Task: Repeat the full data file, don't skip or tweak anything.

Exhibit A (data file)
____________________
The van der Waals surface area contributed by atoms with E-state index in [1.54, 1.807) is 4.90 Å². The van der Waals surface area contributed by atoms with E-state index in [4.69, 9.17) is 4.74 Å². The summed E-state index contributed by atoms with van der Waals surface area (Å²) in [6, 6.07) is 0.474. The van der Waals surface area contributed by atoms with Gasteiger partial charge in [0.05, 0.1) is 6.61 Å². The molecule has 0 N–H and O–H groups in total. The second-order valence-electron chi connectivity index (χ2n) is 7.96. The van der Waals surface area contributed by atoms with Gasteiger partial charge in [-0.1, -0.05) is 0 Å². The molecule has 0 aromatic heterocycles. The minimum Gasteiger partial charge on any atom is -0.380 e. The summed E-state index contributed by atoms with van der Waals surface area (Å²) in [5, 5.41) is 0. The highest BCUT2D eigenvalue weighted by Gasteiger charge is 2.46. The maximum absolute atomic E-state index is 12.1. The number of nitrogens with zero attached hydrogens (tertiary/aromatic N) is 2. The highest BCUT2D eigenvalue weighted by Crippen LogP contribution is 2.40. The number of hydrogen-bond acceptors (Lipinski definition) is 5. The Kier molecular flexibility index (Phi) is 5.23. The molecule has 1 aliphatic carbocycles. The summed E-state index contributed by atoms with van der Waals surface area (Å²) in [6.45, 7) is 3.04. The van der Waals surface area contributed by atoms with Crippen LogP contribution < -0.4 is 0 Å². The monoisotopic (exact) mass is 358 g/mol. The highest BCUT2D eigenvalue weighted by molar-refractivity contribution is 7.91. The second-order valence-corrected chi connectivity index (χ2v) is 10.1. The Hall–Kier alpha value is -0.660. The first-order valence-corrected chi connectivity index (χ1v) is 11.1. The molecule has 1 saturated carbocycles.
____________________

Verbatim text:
The van der Waals surface area contributed by atoms with E-state index in [1.54, 1.807) is 4.90 Å². The van der Waals surface area contributed by atoms with E-state index in [4.69, 9.17) is 4.74 Å². The summed E-state index contributed by atoms with van der Waals surface area (Å²) in [6, 6.07) is 0.474. The van der Waals surface area contributed by atoms with Gasteiger partial charge in [0.05, 0.1) is 6.61 Å². The molecule has 0 N–H and O–H groups in total. The second-order valence-electron chi connectivity index (χ2n) is 7.96. The van der Waals surface area contributed by atoms with Gasteiger partial charge in [-0.1, -0.05) is 0 Å². The molecule has 0 aromatic heterocycles. The minimum Gasteiger partial charge on any atom is -0.380 e. The summed E-state index contributed by atoms with van der Waals surface area (Å²) in [5, 5.41) is 0. The highest BCUT2D eigenvalue weighted by Gasteiger charge is 2.46. The maximum absolute atomic E-state index is 12.1. The number of nitrogens with zero attached hydrogens (tertiary/aromatic N) is 2. The highest BCUT2D eigenvalue weighted by Crippen LogP contribution is 2.40. The number of hydrogen-bond acceptors (Lipinski definition) is 5. The Kier molecular flexibility index (Phi) is 5.23. The molecule has 1 aliphatic carbocycles. The summed E-state index contributed by atoms with van der Waals surface area (Å²) in [6.45, 7) is 3.04. The van der Waals surface area contributed by atoms with Crippen LogP contribution < -0.4 is 0 Å². The monoisotopic (exact) mass is 358 g/mol. The highest BCUT2D eigenvalue weighted by molar-refractivity contribution is 7.91. The second-order valence-corrected chi connectivity index (χ2v) is 10.1. The Hall–Kier alpha value is -0.660. The first-order valence-corrected chi connectivity index (χ1v) is 11.1. The molecule has 1 saturated carbocycles.